# Electric current - High voltage power lines buzzing

1. Jul 23, 2012

### alicia113

Electric current -- High voltage power lines buzzing

Question:

High voltage power lines string along roads often give off a faint buzzing sound. Use what you know about the motor principle to explain the source buzzing.

ok, so i have no idea how to approach this. I've never heard the buzzing around high voltage lines, but i am guessing it has something to do with the metal around it? i dont really know can someone please help me !!!

2. Jul 23, 2012

### truesearch

Re: Electric current

do you know how an electric motor works.... current in a wire in a magnetic field moves !!!
Power cables have AC current flowing in them, The current creates magnetic fields,... does this give any clues?

3. Jul 23, 2012

### alicia113

Unfortunately no :( ok in going to take a guess here the current moves on way and the electro magnetic field hits other wires causing them to vibrate ?

4. Jul 23, 2012

### Staff: Mentor

Re: Electric current

You are close to correct in your guess, at least with the question worded the way it is. There can be two sources of noise from HV powerlines -- the electromechanical effect that you are trying to describe, and a more common one that is more apparent in wet weather:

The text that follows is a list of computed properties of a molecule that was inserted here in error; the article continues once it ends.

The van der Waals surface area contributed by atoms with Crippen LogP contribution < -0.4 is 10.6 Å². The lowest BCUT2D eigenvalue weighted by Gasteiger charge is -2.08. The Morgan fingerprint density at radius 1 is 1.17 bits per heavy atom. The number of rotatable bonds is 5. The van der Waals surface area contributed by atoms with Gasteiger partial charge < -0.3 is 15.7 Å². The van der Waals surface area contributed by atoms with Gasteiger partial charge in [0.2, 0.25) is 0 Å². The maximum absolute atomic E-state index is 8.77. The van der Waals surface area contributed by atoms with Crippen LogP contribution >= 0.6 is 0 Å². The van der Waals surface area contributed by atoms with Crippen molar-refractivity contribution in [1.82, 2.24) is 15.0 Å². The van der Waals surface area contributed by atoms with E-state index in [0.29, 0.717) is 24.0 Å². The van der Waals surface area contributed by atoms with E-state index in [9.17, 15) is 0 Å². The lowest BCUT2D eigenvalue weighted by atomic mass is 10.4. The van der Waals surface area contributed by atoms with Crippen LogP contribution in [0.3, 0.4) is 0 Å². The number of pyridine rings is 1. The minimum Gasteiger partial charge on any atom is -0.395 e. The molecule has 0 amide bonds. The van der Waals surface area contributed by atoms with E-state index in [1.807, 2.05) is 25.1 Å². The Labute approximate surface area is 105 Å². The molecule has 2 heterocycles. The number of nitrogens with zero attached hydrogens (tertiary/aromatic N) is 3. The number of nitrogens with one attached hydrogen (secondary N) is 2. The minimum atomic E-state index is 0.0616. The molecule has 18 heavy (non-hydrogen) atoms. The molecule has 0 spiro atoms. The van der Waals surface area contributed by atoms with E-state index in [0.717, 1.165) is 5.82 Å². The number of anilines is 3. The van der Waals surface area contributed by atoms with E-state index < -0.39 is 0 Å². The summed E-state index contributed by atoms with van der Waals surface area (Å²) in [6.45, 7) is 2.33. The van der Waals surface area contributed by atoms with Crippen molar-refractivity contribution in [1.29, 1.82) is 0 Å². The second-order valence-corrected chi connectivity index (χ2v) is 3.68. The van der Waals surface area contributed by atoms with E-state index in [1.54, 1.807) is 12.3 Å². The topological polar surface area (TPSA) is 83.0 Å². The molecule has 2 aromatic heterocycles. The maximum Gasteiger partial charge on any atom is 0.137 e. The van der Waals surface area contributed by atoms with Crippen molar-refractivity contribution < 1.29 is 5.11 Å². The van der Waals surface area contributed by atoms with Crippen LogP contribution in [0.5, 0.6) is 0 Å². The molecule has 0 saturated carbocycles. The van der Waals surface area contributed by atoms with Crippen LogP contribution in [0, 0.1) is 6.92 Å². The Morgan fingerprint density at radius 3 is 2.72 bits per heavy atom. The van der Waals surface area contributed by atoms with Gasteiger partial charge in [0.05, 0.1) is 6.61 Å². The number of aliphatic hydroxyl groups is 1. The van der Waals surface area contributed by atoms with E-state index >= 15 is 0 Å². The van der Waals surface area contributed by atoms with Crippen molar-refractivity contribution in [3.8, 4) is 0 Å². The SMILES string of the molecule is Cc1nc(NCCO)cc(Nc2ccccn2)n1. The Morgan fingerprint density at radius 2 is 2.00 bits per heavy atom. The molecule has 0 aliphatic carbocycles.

http://en.wikipedia.org/wiki/Corona_discharge

To better describe the electromechanical effect, does your textbook describe the Lorentz force at all? How about the forces between parallel wires carrying currents?

5. Jul 23, 2012

### alicia113

Re: Electric current

Nope nothing It's out home summer school course and each unit/lesson is about 6 to 7 pages of information so there's nothing on it

6. Jul 23, 2012

### Staff: Mentor

Re: Electric current

What level in school is this? Is it high school or first year college? Have you had trig? How much calculus have you had?

The wikipedia page on the Lorentz force has several levels of math explanations...

http://en.wikipedia.org/wiki/Lorentz_force

(and scroll down to the section on "Force on a current carrying wire"...)

7. Jul 23, 2012

### Staff: Mentor

Re: Electric current

Hmmm, I´d never thought of the motor principal being involved in power line hum, not even in a tiny way. It would be interesting to determine whether the contribution by this means is discernible.

Though the premise itself is sound*.

‡ no pun intended
* ditto

8. Jul 23, 2012

### alicia113

High school grade 11. It is an at home physics course so I'm teaching myself. So it's hard. And ok will do. I'll check it out and post later what I get!

9. Jul 24, 2012

### alicia113

Re: Electric current

do you think what i said earlier would be correct in some ways?

10. Jul 24, 2012

### Staff: Mentor

Re: Electric current

Sure.

Are you getting close to being able to answer the question in your post #1 here?

Perhaps you are not sure what is meant by the motor principle? Well, it relates to wires carrying electric current. If these conductors are near each other, the magnetic field around each will cause an attraction (or maybe repulsion) by the other.

Last edited: Jul 24, 2012